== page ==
Still, despite their blind spots, both my parents are interested in politics, food, culture and travelling, given both me and my sister lots of experience and material to cultivate our own interests in life. I’ll be eternal grateful for that. Also, the older I’ve become the more I’ve realized how hard it must be as a parent to be less and less needed. They’ve taught me everything they could and now I’m so fully developed in my own mindset and opinions that I’m critical of theirs in a different way than when I was a hormonal teen. I often clash with them because of that and we are all still learning to accept that we differ on subjects that weren’t relevant before when I was a kid. That I have a right to refuse their offers of support when I feel I can do things myself, though that it is never a refusal of them as my parents, and that I, in return, should be more compliant to commit to various family responsibilities out of common courtesy and tradition.

Actually, the closest bond and sense of unspoken kinship and understanding I feel with another person is with my sister. I feel there’s something about (blood-related) sisterhood that cannot be explained or said in words. It is just there. And deeper felt than with one’s parents. At least in my case. Of course, even sisters can fall out with each other, even beyond repair (has happened on both sides of my family, ironically) which is one of the saddest things that can happen in life, in my opinion.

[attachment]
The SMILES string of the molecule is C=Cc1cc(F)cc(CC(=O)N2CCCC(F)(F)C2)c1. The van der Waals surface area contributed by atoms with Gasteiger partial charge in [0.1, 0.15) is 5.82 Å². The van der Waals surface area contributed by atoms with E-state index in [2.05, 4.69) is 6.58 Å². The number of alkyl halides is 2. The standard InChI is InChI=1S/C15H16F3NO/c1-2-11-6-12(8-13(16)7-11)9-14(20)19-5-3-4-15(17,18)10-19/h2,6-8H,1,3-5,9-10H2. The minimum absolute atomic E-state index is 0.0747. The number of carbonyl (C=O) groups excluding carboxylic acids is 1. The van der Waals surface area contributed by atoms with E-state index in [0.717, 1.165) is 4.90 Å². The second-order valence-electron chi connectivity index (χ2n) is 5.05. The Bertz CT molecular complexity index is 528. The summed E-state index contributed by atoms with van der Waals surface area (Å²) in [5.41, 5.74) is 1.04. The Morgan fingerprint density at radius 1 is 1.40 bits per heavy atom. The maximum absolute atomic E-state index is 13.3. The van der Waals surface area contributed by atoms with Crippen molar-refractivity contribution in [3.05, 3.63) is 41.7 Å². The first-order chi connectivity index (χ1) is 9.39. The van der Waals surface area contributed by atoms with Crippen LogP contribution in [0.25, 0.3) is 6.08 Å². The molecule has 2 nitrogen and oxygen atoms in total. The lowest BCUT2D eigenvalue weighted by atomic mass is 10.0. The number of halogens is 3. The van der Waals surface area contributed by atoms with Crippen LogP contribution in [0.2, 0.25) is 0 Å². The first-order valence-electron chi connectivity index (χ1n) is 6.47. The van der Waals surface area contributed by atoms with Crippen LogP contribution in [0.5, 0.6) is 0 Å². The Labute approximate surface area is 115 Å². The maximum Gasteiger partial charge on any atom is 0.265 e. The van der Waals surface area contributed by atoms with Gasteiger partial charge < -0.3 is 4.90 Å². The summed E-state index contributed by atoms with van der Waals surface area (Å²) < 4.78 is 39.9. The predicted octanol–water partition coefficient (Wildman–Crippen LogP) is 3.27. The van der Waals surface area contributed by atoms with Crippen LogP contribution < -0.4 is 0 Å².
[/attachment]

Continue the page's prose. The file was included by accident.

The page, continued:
“Never let that become us,” we say to each other again and again, and I hope it never will.

*revised 18/7/16*


Other types

Is it weird that I find my own type hilarious and wonderful for all our quirks and flaws?

Mostly when I read about the type, though I have my suspicions I’ve already met one or two INTPs (mostly males). Given our quirky, original nature (though are we really the only types categorized as ‘original’?); half oblivious, half observant, tendency to give speeches no one else is able to follow, calm yet curious exterior, easy adaptability, spacey-ness, dressing shabby or weirdly, etc., we are not that hard to point out actually. At least not for other INTPs. Guessing people’s MBTI is quite the perfect pastime for the INTP.

My mother is an INTJ (without a doubt!) and my father is either an INFP or ISFP, I’m fairly certain. I still haven’t figured out my dear sister yet; she’s quite the enigma, to be honest. I suspect close to my type anyhow. I once had a roommate who was everything I was not and whom I now suspect was an ESFJ. The infamous opposite of the INTP. Safe to say, we didn’t get along. She moved out after about two months. My best friend is an INFP-going-INFJ and she certainly fits many of the listed pros and cons for her type. We have great dynamics in our friendship, very much aligned on certain passionate matters but the core differences, such as her being a Feeler and me being a Thinker, shine through as well. It’s so funny to discover along the way. And the more I read about the MBTI types the more obvious they appear in real-life. Reading and categorizing people has become a whole lot easier, that’s for sure.

It may sound like I see people as ‘science projects’ and – maybe I do, that’s just the INTP mind (I can hardly excuse it), but I see myself as a science project, as well. I’m fascinated with humans on a analytical level, but I’m a humanist too. It’s not personal. It’s not cold and clinically, either. Not to me, at least. I’m just curious. About everything. I may share personality type with dear Dr. Frankenstein (though he’s debatedly an INTJ) but I know where the blind spot lies in this statement. I’m not a ‘scientist gone wrong’ … yet. Nah, just kidding. For all my inverted eccentricities, I’m not willing to go that far for science. Besides, who’s got the time to piece a living creature together from various body parts, hm? I don’t even have the space for it. 😉